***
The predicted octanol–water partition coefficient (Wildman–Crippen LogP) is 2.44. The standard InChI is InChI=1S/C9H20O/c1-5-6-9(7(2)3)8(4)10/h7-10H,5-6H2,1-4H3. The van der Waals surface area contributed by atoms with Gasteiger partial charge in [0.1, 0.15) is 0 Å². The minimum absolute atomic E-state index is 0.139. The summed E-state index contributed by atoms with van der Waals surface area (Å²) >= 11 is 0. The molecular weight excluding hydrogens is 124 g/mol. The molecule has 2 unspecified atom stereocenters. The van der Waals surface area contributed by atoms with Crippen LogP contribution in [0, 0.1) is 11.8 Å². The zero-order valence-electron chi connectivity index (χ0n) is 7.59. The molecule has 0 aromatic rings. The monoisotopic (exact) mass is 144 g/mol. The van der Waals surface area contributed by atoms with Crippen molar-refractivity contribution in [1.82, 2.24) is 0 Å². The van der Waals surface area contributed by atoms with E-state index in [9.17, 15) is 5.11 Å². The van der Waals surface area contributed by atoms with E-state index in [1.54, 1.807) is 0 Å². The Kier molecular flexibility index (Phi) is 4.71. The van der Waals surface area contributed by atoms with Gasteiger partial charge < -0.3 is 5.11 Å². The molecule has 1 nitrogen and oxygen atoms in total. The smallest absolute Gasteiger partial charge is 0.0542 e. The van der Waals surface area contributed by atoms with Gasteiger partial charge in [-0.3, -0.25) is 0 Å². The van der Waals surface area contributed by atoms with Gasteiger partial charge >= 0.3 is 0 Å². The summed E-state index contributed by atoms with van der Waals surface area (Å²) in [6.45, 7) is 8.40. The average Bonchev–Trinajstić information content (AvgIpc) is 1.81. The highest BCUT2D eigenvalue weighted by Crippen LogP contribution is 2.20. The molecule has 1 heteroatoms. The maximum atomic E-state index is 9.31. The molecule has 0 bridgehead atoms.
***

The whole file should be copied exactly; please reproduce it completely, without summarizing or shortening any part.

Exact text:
The predicted octanol–water partition coefficient (Wildman–Crippen LogP) is 2.44. The standard InChI is InChI=1S/C9H20O/c1-5-6-9(7(2)3)8(4)10/h7-10H,5-6H2,1-4H3. The van der Waals surface area contributed by atoms with Gasteiger partial charge in [0.1, 0.15) is 0 Å². The minimum absolute atomic E-state index is 0.139. The summed E-state index contributed by atoms with van der Waals surface area (Å²) >= 11 is 0. The molecular weight excluding hydrogens is 124 g/mol. The molecule has 2 unspecified atom stereocenters. The van der Waals surface area contributed by atoms with Crippen LogP contribution in [0, 0.1) is 11.8 Å². The zero-order valence-electron chi connectivity index (χ0n) is 7.59. The molecule has 0 aromatic rings. The monoisotopic (exact) mass is 144 g/mol. The van der Waals surface area contributed by atoms with Crippen molar-refractivity contribution in [1.82, 2.24) is 0 Å². The van der Waals surface area contributed by atoms with E-state index in [9.17, 15) is 5.11 Å². The van der Waals surface area contributed by atoms with E-state index in [1.54, 1.807) is 0 Å². The Kier molecular flexibility index (Phi) is 4.71. The van der Waals surface area contributed by atoms with Gasteiger partial charge < -0.3 is 5.11 Å². The molecule has 1 nitrogen and oxygen atoms in total. The smallest absolute Gasteiger partial charge is 0.0542 e. The van der Waals surface area contributed by atoms with Gasteiger partial charge in [-0.3, -0.25) is 0 Å². The van der Waals surface area contributed by atoms with Gasteiger partial charge >= 0.3 is 0 Å². The summed E-state index contributed by atoms with van der Waals surface area (Å²) in [6.45, 7) is 8.40. The average Bonchev–Trinajstić information content (AvgIpc) is 1.81. The highest BCUT2D eigenvalue weighted by Crippen LogP contribution is 2.20. The molecule has 1 heteroatoms. The maximum atomic E-state index is 9.31. The molecule has 0 bridgehead atoms.